#6: Dion- Runaround Sue
Dion DiMucci is kind of the awkward middle child of early ‘60s white rock ‘n’ roll. He never had the charisma or raw vocal talent of an Elvis or a Bobby Darin, but he still managed enough quality songwriting to outstrip the throngs of disposable pretty-boys mucking up the era. This is probably my personal favorite of his, though again we do see a faint trace of outdated gender norms (this girl is PROMISCUOUS??? She GOES OUT WITH GUYS??? Aaaaeeuuhhh???). It’s not exactly a deal breaker though, with the focus mainly being on the titular woman’s infidelity rather than her promiscuity which, y’know, fair enough. Let’s be real though- Dion himself is perfectly fine here, but those backup singers? I hope they were paid well for their work, because without “Hey! Hey! Bum-di hey-de hey-de…” this song would pretty much be totally useless. It’s both impressive and slightly tragic that a song from over 50 years ago that could essentially be re-named “Thot Patrol” is still less regressive than “Dear Future Husband”, a much more recent song with, now that I think of it, an extremely similar arrangement…Better hire a good lawyer, Meghan Trainor, Robin Thicke went to court for less than this.
#5: The Dave Brubeck Quartet- Take Five
Sometimes, a song is just too good not to be a hit. Cool jazz might have been the hip new sound all the kids couldn’t get enough of a decade prior, but by 1961 its time in the pop world had more or less come and gone. Nonetheless, Dave Brubeck’s “Take Five” wound up being one of the most commercially successful jazz singles of all time after it was re-released in May ‘61. The single edit is actually substantially different from the full album version, and some jazz-heads would probably be horrified to learn that the version that became a hit omits Joe Morello’s indelible drum solo, but I can’t say I mind the cut-down version. The important stuff is still intact- That is to say, it still vibes like an absolute motherfucker. When I call this “cool jazz”, it isn’t just because that is, in fact, the appropriate genre label for it, but also because it’s just so damn cool. That smooth sax line and piano/bass vamp perfectly captures the feel of a smoky jazz club or a dimly-lit city street. It’s fantastic mood music, and it perfectly nails the balance between virtuosity and accessibility that all the best jazz does.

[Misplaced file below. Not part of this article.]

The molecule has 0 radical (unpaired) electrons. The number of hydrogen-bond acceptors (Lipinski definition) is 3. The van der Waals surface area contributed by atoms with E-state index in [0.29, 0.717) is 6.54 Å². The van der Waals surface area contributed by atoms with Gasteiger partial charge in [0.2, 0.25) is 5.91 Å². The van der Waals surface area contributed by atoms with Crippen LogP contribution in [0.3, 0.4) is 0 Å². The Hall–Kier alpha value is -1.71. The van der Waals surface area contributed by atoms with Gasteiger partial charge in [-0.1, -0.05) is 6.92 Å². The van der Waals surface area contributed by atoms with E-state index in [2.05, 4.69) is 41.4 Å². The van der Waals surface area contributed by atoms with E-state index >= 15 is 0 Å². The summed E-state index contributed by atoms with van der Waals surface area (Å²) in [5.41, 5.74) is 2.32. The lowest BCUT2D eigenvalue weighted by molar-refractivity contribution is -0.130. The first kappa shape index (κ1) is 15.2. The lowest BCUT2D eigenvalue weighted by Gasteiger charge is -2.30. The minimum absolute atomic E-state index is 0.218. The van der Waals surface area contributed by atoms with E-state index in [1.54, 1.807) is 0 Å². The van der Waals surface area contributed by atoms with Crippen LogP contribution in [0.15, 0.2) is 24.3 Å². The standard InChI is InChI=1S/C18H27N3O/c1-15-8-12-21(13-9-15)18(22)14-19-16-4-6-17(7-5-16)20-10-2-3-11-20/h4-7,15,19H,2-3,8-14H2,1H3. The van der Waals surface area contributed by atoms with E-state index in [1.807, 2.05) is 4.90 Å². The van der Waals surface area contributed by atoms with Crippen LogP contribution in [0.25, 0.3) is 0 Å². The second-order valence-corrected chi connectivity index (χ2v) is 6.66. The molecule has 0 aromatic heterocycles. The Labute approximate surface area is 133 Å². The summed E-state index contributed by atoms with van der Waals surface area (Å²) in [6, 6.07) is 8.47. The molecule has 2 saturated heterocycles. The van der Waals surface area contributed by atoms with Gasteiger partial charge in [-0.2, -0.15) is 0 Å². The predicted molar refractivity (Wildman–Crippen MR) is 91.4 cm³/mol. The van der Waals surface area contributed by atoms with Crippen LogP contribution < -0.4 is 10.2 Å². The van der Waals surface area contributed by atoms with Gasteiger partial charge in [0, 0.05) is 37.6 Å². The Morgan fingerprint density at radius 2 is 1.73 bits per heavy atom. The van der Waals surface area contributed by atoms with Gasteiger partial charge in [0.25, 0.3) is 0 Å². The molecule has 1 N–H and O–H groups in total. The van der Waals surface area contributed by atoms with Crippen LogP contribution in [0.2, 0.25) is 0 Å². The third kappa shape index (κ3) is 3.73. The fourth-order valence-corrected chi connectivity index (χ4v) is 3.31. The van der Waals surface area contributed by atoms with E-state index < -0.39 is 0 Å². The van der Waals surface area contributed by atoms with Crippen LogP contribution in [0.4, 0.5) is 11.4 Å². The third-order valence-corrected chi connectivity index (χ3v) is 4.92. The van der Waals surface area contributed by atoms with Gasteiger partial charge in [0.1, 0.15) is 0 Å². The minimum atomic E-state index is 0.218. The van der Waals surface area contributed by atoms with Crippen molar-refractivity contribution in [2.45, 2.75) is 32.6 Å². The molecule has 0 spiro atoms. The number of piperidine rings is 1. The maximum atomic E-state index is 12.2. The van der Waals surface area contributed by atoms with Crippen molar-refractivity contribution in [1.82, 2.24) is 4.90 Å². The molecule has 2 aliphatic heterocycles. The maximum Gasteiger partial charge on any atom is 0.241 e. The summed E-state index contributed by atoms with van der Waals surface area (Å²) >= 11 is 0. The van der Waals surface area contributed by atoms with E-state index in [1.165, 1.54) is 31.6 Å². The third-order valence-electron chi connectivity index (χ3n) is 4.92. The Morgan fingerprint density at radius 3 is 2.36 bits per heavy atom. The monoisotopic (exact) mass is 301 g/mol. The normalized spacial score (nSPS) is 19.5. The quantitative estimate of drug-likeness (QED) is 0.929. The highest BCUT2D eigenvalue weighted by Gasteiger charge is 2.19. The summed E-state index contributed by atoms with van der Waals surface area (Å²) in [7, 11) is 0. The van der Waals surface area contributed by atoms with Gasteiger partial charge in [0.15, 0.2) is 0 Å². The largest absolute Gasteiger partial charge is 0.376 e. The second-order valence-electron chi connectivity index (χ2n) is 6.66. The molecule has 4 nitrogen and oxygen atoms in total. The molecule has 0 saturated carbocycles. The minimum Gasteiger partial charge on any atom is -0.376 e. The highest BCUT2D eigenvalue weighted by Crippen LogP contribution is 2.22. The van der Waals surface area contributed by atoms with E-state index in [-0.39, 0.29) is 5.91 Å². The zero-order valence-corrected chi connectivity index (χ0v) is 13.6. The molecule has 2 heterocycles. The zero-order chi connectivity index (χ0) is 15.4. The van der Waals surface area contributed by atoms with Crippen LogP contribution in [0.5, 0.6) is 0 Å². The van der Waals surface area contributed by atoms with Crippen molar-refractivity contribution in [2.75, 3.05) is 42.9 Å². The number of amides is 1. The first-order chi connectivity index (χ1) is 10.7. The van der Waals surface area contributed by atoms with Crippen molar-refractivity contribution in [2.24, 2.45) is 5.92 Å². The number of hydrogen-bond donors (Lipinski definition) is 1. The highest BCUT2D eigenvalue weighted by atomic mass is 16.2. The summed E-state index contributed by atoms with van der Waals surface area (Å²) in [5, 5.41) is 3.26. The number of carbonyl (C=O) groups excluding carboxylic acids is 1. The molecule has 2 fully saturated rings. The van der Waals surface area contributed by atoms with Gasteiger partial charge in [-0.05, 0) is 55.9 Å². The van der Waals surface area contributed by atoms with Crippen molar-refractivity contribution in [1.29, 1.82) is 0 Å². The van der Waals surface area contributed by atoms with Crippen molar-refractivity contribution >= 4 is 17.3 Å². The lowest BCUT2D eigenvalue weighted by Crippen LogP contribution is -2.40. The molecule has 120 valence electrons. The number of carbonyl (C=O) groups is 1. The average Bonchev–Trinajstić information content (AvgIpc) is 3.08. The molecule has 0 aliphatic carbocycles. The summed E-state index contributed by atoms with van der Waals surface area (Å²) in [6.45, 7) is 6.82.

#4: Ray Charles- Hit the Road Jack
And yet again, Ray Charles claims his rightful place in my top 5. “Hit the Road Jack” is deservedly ubiquitous at this point, but I do think that, like “One Mint Julep”, it’s hurt a little by the fact that Charles himself isn’t much of a presence on the track, to the point where it could just as easily have been credited to The Raelettes or Margie Hendrix. At under two minutes in length, it’s also a tad slight in comparison to his earlier hits. But this is all nitpicking, really. Charles still completely nails his vocal part, he has excellent chemistry with the Raelettes, and the sprightly instrumentation makes this pint-sized tune feel more substantial than it really should.
#3: Floyd Cramer- On the Rebound